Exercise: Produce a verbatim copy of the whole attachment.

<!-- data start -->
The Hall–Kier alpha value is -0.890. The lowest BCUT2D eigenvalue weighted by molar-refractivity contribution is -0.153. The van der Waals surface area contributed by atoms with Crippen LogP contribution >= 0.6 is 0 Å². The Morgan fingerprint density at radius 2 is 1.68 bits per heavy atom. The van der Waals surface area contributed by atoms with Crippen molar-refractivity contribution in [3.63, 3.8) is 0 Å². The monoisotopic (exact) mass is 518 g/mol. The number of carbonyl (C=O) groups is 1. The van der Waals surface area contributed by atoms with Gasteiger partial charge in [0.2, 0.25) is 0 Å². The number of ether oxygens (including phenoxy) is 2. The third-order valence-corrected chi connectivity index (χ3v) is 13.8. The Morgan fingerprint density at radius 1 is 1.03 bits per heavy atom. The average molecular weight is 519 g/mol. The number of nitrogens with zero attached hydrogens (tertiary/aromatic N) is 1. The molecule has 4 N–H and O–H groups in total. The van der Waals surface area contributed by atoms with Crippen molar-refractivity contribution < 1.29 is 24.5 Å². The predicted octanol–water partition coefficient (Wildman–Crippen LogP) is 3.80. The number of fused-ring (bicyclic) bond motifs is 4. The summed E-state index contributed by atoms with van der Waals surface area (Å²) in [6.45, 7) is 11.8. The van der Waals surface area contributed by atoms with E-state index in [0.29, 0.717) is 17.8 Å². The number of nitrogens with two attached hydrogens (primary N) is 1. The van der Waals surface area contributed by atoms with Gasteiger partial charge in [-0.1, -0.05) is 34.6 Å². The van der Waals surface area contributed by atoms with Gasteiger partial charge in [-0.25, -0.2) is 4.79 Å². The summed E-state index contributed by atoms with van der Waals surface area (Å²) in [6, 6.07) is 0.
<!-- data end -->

The Hall–Kier alpha value is -0.890. The lowest BCUT2D eigenvalue weighted by molar-refractivity contribution is -0.153. The van der Waals surface area contributed by atoms with Crippen LogP contribution >= 0.6 is 0 Å². The Morgan fingerprint density at radius 2 is 1.68 bits per heavy atom. The van der Waals surface area contributed by atoms with Crippen molar-refractivity contribution in [3.63, 3.8) is 0 Å². The monoisotopic (exact) mass is 518 g/mol. The number of carbonyl (C=O) groups is 1. The van der Waals surface area contributed by atoms with Gasteiger partial charge in [0.2, 0.25) is 0 Å². The number of ether oxygens (including phenoxy) is 2. The third-order valence-corrected chi connectivity index (χ3v) is 13.8. The Morgan fingerprint density at radius 1 is 1.03 bits per heavy atom. The average molecular weight is 519 g/mol. The number of nitrogens with zero attached hydrogens (tertiary/aromatic N) is 1. The molecule has 4 N–H and O–H groups in total. The van der Waals surface area contributed by atoms with Crippen molar-refractivity contribution < 1.29 is 24.5 Å². The predicted octanol–water partition coefficient (Wildman–Crippen LogP) is 3.80. The number of fused-ring (bicyclic) bond motifs is 4. The summed E-state index contributed by atoms with van der Waals surface area (Å²) in [6.45, 7) is 11.8. The van der Waals surface area contributed by atoms with E-state index in [0.29, 0.717) is 17.8 Å². The number of nitrogens with two attached hydrogens (primary N) is 1. The van der Waals surface area contributed by atoms with Gasteiger partial charge in [-0.1, -0.05) is 34.6 Å². The van der Waals surface area contributed by atoms with Gasteiger partial charge in [-0.25, -0.2) is 4.79 Å². The summed E-state index contributed by atoms with van der Waals surface area (Å²) in [6, 6.07) is 0.